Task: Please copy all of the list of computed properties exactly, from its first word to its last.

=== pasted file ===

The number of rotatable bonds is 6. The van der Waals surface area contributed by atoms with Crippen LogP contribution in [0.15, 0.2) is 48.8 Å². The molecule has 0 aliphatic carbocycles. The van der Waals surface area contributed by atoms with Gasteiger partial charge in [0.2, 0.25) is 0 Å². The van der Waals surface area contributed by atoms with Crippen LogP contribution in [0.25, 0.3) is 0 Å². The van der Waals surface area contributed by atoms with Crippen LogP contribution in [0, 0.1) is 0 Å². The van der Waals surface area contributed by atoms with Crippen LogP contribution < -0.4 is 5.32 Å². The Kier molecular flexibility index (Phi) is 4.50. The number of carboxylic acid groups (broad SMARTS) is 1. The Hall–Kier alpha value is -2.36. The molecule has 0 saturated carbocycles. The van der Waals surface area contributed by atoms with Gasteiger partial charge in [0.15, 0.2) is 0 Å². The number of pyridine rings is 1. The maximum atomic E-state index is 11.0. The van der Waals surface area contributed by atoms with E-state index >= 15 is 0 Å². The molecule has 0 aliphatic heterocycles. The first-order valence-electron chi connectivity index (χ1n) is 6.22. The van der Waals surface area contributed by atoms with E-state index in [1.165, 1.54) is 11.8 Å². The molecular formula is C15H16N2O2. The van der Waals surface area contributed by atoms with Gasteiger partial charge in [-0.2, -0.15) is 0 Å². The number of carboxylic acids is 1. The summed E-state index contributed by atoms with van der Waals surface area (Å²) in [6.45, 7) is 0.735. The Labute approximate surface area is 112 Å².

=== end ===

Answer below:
The number of rotatable bonds is 6. The van der Waals surface area contributed by atoms with Crippen LogP contribution in [0.15, 0.2) is 48.8 Å². The molecule has 0 aliphatic carbocycles. The van der Waals surface area contributed by atoms with Gasteiger partial charge in [0.2, 0.25) is 0 Å². The van der Waals surface area contributed by atoms with Crippen LogP contribution in [0.25, 0.3) is 0 Å². The van der Waals surface area contributed by atoms with Crippen LogP contribution in [0, 0.1) is 0 Å². The van der Waals surface area contributed by atoms with Crippen LogP contribution < -0.4 is 5.32 Å². The Kier molecular flexibility index (Phi) is 4.50. The number of carboxylic acid groups (broad SMARTS) is 1. The Hall–Kier alpha value is -2.36. The molecule has 0 saturated carbocycles. The van der Waals surface area contributed by atoms with Gasteiger partial charge in [0.15, 0.2) is 0 Å². The number of pyridine rings is 1. The maximum atomic E-state index is 11.0. The van der Waals surface area contributed by atoms with E-state index >= 15 is 0 Å². The molecule has 0 aliphatic heterocycles. The first-order valence-electron chi connectivity index (χ1n) is 6.22. The van der Waals surface area contributed by atoms with E-state index in [1.165, 1.54) is 11.8 Å². The molecular formula is C15H16N2O2. The van der Waals surface area contributed by atoms with Gasteiger partial charge in [-0.2, -0.15) is 0 Å². The number of carboxylic acids is 1. The summed E-state index contributed by atoms with van der Waals surface area (Å²) in [6.45, 7) is 0.735. The Labute approximate surface area is 112 Å².